Chance the Rapper: disruption's influence and interview with Nathan Goldenberg

This is the last post of my three-week-long piece covering Chance the Rapper. Its been fun learning about and listening to this interesting artist, as well as working with Brendan Kirk on the second part of the piece. So now it is time to wrap it all up.

In conclusion...

Last weekend while I was taking the SAT, one of my reading sections covered creativity and the possibility of making requirements in order to better discern who or what is truly creative.

The general thesis of the passage was that something or someone can only be creative if it is recognized as such. Thus, Emily Dickinson was not creative when she first published her poems because it took years and years for her to be recognized for her work.

So, by these terms certainly Chance is creative. He has garnered serious acclaim for his music in the past years and is appreciated, even idolized by many. He is inspiring a new era of rappers  - hopeful young men and women looking to mimic and build upon his new sound.

How do I know? Well on of such inspired young rappers attends my school. Nathan Goldenberg, or Natey G is a hip-hop artist in my grade who says his biggest influence is Chance. Why? 

"Chances integration of a wide variety of musical elements makes chance different from other rappers. Not only is chance a dope rapper but he has a great voice which fits perfectly with his funky style. Chances partner ship with donny trumpet also pushes chance past most rappers today. Donny's brass is always a pleasant surprise on a chance track. Finaly chance just has the dopest addlib in the game and thats a fact. Aigh!"

Natey G recently released his single April Showers, a really catchy song with the same kind of "old-time" influence as Chance. Instead of the soul music Chano employs Natey G opts for a remixed version of March Winds and April Showers, a song popularized during the 1920s. 

Just to keep with my interviewing roots I decided to interview Nathan to get a better perspective on his rapping and how Chance has factored into his experience.

How did you get into rapping?

I started rapping with a child hood friend of mine at age 11. Although I wasn't that committed I still loved putting down the shittiest bars you will ever hear. I really started to pick things up sophomore year when I was granted access to a professional studio. Being able to learn the ins and outs of recording with top of the line equipment drove me to put out more content and really get things rolling.

What do you find special about rap as a genre?

The special part about rap is the ability to develop your own unique style. When a friend runs a rap song I can easily identify the artist because each artist has there own flow, tone, and style. Developing this lyrical identity is the coolest thing about rap because you can take it any direction you want to go, the possibilities are endless.

What rappers do you look up to? Why?

Chance the Rapper is my favorite rapper out there right now. His style is so new and sets him aside from anyone in the game. I love his incorporation of vocals on his tracks and the live instruments he spits over. A lot of people get hung up on his voice, but I think it's fly as fuck. Chance is my main inspiration when it comes to rapping and I've learned a lot just from running his shit.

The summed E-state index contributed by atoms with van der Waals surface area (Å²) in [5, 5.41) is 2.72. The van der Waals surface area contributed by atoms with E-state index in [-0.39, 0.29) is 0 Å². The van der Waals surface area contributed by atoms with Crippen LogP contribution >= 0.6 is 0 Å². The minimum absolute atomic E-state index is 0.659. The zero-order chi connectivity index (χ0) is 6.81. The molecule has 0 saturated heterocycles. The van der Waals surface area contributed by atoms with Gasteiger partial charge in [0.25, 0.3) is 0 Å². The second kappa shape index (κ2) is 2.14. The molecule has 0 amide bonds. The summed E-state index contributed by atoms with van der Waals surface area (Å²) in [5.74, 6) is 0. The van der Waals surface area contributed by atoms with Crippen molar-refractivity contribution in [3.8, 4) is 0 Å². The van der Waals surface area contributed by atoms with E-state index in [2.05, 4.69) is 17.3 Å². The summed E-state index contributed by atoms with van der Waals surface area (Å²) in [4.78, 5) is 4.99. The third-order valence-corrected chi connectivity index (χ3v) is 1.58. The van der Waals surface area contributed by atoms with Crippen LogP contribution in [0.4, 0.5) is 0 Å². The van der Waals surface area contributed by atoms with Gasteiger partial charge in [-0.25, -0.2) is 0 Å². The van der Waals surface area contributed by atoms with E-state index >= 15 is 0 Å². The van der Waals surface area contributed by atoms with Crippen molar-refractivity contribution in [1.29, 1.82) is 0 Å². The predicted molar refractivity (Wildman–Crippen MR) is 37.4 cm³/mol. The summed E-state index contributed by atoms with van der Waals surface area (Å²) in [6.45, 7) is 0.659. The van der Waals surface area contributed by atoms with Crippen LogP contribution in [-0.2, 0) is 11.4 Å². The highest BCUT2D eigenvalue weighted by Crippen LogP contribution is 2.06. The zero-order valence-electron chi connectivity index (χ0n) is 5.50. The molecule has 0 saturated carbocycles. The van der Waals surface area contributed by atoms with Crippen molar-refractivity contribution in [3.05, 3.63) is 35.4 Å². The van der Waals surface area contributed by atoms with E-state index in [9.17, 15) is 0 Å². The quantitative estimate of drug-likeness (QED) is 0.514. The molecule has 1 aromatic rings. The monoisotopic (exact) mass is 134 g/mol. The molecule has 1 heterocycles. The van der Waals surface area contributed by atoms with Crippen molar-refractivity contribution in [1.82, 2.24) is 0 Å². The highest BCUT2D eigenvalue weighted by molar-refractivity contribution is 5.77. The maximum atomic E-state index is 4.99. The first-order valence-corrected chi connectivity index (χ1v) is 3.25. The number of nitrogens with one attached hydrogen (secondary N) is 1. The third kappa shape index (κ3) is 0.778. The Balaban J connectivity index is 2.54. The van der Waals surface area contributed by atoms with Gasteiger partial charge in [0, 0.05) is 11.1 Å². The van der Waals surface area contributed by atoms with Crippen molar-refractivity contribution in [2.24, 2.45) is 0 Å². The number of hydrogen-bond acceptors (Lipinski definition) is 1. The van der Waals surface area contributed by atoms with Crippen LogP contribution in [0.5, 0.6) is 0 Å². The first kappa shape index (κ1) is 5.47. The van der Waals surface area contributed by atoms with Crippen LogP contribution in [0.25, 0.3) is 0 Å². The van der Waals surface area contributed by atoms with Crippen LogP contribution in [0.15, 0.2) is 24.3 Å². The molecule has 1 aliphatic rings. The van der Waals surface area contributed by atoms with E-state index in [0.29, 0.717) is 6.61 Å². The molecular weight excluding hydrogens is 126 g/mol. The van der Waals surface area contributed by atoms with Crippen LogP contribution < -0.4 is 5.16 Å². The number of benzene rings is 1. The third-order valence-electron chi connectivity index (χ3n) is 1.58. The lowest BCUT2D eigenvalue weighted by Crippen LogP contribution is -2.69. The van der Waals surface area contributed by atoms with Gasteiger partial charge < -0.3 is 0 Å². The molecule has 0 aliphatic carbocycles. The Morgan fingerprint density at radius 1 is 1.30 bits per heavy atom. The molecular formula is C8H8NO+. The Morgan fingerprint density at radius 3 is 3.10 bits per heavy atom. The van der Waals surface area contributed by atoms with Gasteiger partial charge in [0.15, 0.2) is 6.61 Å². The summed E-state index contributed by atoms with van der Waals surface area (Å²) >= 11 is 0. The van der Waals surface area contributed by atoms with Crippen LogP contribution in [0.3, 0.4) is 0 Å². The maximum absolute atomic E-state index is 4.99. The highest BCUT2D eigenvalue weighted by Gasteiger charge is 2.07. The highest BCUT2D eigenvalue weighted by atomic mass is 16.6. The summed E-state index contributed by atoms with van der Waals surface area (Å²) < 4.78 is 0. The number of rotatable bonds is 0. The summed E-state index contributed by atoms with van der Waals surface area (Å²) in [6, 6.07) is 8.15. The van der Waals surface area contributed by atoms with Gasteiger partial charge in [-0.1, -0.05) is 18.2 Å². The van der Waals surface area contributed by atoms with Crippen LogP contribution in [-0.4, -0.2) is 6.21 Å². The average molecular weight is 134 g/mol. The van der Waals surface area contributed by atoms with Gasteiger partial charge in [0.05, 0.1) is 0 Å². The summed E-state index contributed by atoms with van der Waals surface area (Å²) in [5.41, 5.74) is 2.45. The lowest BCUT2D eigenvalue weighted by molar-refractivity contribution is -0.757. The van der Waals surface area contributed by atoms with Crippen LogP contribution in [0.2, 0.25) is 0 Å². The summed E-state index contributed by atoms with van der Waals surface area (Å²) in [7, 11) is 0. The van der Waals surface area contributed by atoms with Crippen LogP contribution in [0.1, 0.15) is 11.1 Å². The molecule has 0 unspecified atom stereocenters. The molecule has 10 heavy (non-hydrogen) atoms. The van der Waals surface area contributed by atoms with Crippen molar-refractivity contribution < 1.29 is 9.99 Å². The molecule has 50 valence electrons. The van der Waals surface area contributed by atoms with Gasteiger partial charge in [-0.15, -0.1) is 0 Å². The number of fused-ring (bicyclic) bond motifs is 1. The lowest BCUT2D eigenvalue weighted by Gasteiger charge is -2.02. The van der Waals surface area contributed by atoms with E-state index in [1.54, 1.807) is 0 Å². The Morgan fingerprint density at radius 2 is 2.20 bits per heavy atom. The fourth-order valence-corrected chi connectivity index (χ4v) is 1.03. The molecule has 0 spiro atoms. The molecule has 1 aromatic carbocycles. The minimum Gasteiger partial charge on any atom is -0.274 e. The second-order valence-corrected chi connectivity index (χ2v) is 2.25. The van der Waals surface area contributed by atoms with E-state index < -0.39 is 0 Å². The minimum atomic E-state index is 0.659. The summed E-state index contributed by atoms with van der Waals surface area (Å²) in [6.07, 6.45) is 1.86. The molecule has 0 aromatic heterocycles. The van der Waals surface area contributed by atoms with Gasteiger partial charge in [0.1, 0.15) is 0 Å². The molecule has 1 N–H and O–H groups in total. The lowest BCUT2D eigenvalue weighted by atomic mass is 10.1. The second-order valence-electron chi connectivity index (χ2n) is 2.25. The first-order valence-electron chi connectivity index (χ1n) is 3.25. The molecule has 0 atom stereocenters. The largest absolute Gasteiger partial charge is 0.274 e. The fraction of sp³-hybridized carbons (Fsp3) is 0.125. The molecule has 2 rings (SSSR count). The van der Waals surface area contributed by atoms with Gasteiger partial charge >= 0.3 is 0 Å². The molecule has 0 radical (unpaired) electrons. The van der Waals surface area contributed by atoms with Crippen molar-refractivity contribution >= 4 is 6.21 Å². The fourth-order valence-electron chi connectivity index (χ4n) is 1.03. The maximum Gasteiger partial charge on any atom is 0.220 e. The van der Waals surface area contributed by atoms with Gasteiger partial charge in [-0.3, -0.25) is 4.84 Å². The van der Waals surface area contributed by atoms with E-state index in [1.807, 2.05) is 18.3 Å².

Let's say, you meet up with Natey G seven years from now. What's he going to be up to?

In 7 years Natey G is gonna be doing big things. I dont know if it will be music, but I know its gonna be big, I can feel it.

Are you attending college?

I plan on attending college because education is the key to success. If you have the funds to go... why not? Sure you can make a living without going to college but a college education will go a lot further opening up endless job opportunities. If all else fails, music, college, life... I'll be in California running my own farm. Peace.

Nathan is an example of a new generation of rappers learning and getting inspired by artists like Chance the Rapper. So is he creative? Is he inspirational? I would say yes.

(Before we continue please check out Nathan's Soundcloud and Youtube Channel.)

The second, and possibly more concrete reason why I believe Chance the Rapper is important is his disruptive tendencies in terms of how he treats music as a career.

First things first Chance makes no money off his music. All downloads are free and he never puts his own albums or mixtape on iTunes or Google Play, or Amazon. Although other artists do the same with mixtape and singles, Chance completely runs with the "free" concept. 

In the same way that apps are often offered for free with in app-purchases driving profits, Chance makes his money after his listeners are hooked.

How? Performances, tours, merchandising. It's certainly a risky concept, making music your career without selling music but Chance's wild success is creating a lot of conversation regarding the necessity of paid music or record labels.

So that's why he is important. Chance is illustrating to Nathan Goldenberg and other young musicians like him that a record label or an iTunes account, it means nothing. Make good music and you can make it work.

According to CelebritiesMoney.com Chance is worth a million bucks as of 2015.

Everyone can learn from that. Perfect your craft and let the Xs and Os come later. 

Chance is a creative, original, disruptive artist succeeding by flipping the music industry on its head. That's pretty cool. 

Even though I have yet to get my chance to interview Chance, I encourage all of you to listen to his music and check out this interview here. Not only is Chance a fantastic musician but also an extremely thoughtful human, concerned with lives other than his own.

David Silverman